So how did this all start? The dating, the break with celibacy, the return to celibacy, and whatever weird in-between, back-and-forth thing you’re doing now.
It was July 4th, 2016.
Independence Day. So dramatic.
I know. I don’t do these things on purpose.
You one hundred percent do.
Shut up. I didn’t this time. Anyway I was at my sister’s house for one of our big family gatherings. I should tell you, my relationship with my family is a little complicated.
Most of them are.
Yeah. But I don’t mean complicated like we hate each other, which is what people usually mean. Can you imagine having seven siblings and liking all of them quite a bit? We’re all still in touch. We’re all still, somehow, magically, Catholic. We all see each other with at least some regularity. Nobody’s feuding with anyone, at least as far as I know. When things get tough for one of us, we work together to figure out a way to help.
That’s amazing. What’s the complicated part?
I’m not actually sure, but for whatever reason, family gatherings have almost always made me feel like shit.
I think it’s all the kids.
I thought you loved kids?
I do. And they love me.
So what’s the problem?
So, of my seven siblings, six are married and one is engaged. A few of them were married almost before I can remember. I’ve watched them build up their families. In the midst of poverty and shitty living situations and stress and depression and a whole assortment of hereditary neuroses, they’ve created these incredible, weird little communities. They’ve put their kids first. They’ve passed down to their kids all of the things that mattered most to them, just like our parents did for us.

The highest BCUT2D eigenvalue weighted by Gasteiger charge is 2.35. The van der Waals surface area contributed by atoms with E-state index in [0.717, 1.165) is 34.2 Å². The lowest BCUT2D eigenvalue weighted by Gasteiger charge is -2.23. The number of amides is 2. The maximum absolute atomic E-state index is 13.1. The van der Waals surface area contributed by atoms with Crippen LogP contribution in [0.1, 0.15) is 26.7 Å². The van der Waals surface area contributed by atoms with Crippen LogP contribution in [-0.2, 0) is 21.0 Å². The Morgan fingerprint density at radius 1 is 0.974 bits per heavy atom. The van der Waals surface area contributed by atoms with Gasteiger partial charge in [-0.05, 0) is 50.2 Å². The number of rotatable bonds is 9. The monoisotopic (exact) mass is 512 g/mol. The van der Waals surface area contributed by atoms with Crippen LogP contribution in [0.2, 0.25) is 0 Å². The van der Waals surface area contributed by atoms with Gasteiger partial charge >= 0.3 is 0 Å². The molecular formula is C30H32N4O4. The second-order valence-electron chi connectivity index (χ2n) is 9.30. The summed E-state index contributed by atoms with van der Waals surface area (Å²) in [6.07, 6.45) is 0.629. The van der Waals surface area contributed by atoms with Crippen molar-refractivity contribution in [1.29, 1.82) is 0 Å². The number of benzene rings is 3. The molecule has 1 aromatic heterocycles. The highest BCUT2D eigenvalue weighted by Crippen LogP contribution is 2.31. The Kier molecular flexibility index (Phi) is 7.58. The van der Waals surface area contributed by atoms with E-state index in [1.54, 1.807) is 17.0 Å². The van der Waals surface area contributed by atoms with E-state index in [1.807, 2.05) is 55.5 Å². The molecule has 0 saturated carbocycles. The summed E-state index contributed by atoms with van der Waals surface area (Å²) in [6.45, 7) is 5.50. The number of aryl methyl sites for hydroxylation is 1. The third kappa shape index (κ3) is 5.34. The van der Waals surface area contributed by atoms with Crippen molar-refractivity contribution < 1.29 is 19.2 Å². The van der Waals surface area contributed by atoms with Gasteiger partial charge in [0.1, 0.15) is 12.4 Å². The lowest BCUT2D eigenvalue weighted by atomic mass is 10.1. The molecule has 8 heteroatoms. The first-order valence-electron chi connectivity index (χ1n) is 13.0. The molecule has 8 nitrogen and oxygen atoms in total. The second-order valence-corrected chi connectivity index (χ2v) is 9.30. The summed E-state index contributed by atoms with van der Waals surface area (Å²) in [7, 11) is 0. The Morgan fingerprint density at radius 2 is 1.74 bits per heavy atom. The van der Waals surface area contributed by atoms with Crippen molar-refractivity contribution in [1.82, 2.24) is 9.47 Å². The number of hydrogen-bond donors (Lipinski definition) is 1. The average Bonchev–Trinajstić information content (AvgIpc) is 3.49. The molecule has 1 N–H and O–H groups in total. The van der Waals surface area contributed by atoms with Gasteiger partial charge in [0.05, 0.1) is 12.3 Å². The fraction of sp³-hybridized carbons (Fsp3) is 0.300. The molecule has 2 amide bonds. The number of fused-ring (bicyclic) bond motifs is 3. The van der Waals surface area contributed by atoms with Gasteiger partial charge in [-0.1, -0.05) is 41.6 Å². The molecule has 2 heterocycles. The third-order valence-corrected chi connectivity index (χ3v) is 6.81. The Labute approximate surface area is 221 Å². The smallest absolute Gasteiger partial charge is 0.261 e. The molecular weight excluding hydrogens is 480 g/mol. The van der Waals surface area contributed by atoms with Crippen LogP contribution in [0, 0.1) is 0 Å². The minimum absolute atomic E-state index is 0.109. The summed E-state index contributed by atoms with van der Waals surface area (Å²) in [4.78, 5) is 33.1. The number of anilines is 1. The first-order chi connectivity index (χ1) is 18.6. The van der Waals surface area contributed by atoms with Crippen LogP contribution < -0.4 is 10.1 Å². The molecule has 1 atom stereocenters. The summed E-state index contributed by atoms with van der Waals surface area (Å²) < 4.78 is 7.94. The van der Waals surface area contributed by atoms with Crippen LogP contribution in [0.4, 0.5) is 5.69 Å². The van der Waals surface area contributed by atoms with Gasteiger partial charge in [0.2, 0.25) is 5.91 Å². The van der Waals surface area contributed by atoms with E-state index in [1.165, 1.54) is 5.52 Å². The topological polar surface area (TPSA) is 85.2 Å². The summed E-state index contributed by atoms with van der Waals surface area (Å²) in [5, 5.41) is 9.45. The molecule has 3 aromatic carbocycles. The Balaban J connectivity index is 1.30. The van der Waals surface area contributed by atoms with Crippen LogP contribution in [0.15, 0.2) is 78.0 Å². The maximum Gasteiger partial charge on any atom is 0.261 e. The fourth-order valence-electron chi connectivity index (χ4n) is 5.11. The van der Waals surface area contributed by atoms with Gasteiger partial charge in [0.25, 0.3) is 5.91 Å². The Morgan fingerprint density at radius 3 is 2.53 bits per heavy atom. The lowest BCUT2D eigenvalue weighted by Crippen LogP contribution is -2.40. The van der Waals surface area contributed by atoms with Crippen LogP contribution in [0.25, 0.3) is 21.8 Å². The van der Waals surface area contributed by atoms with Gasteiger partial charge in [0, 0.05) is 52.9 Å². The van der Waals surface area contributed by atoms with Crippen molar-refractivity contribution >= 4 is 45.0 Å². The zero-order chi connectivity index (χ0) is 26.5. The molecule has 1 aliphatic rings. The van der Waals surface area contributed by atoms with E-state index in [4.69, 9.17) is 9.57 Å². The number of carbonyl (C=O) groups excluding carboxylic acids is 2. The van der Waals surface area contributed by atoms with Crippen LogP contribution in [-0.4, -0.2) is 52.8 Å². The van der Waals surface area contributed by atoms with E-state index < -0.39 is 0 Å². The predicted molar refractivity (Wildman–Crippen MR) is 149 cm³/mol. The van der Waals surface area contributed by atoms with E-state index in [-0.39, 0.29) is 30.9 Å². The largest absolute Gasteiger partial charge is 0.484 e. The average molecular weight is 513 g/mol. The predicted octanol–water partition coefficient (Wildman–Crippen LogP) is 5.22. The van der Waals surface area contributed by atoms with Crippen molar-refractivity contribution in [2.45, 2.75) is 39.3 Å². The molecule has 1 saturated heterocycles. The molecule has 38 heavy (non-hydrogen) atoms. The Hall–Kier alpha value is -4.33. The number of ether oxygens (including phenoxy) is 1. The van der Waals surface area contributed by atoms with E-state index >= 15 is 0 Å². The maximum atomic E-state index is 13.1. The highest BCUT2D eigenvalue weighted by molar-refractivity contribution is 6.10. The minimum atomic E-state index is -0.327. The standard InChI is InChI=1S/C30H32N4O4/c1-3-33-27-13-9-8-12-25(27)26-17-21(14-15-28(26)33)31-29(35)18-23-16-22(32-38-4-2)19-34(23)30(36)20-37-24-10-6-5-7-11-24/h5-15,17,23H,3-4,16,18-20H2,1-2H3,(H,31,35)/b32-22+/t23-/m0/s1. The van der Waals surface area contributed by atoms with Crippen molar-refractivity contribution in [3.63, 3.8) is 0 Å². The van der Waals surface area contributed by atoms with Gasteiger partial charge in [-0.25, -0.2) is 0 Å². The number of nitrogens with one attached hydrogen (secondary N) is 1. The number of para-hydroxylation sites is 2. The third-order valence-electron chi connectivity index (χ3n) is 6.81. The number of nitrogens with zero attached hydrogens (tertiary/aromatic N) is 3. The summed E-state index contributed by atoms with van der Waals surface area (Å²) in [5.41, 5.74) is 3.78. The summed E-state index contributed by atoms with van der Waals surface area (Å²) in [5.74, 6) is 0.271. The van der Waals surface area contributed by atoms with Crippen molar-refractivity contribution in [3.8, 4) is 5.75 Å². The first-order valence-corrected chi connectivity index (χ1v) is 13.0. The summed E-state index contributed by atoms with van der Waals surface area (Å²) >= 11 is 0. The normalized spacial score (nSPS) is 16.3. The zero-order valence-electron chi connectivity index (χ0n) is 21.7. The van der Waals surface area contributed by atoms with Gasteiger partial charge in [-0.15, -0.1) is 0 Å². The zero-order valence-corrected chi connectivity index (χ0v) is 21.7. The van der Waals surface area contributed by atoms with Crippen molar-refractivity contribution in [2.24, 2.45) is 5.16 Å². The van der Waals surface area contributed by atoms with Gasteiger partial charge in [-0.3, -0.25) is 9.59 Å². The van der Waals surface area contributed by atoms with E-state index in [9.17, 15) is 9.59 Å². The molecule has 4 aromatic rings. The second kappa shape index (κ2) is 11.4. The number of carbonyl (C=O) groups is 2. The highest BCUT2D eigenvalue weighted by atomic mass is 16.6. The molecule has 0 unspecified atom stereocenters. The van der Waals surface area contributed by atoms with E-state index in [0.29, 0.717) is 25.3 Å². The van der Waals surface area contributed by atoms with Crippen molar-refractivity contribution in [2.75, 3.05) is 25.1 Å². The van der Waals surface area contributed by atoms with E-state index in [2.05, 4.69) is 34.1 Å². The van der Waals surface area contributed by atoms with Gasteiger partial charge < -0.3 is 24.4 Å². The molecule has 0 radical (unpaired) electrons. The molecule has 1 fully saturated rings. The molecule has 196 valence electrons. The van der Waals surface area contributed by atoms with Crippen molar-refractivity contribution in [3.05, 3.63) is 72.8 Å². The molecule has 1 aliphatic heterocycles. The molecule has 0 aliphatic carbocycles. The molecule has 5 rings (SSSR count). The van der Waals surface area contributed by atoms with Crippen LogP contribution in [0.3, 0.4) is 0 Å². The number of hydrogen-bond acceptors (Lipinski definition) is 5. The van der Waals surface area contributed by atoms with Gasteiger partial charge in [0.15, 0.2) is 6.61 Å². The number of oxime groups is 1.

And you want that too?
I guess that’s it. I try to remember that everybody’s calling is different. But sometimes I just feel like such a piece of shit. Like, they don’t really have time for themselves, because their whole lives are devoted to caring for these little ones. That was part of the deal for them when they got married. Meanwhile I’m over here playing with my synthesizers, going to bars with my friends, and staying up all night reading webcomics.
Not having any time to yourself doesn’t sound super great, though.
I know. I’m romanticizing it. If I spent a week in one of their lives, I guarantee I’d be running back to my apartment with my tail between my legs. But I do want to give myself to something the way they give themselves to their spouses and their kids. That’s not easy to do as a single person.
You could maybe go to a soup kitchen once in a while.
Okay, I could try way harder. But I don’t think you can really have a life that’s essentially self-giving if you’re just putting together this kind of patchwork of volunteerism. You have to commit yourself to something, don’t you? And it can’t be just anything!
What kind of thing should it should be?
I don’t know. I think it has to come from a place of love. Don’t get me wrong — I don’t think my siblings said to themselves, “I ought to have a life that is essentially self-giving, so I shall now find a suitable spouse, so that we can procreate and dedicate ourselves to the well-being of our offspring, thus building up the Kingdom of God.”
I know people like that.
I do too, but I…am…trying…really hard to learn not to make broad statements about other people’s lifestyles, even people I think are weird, so let’s get back to the story.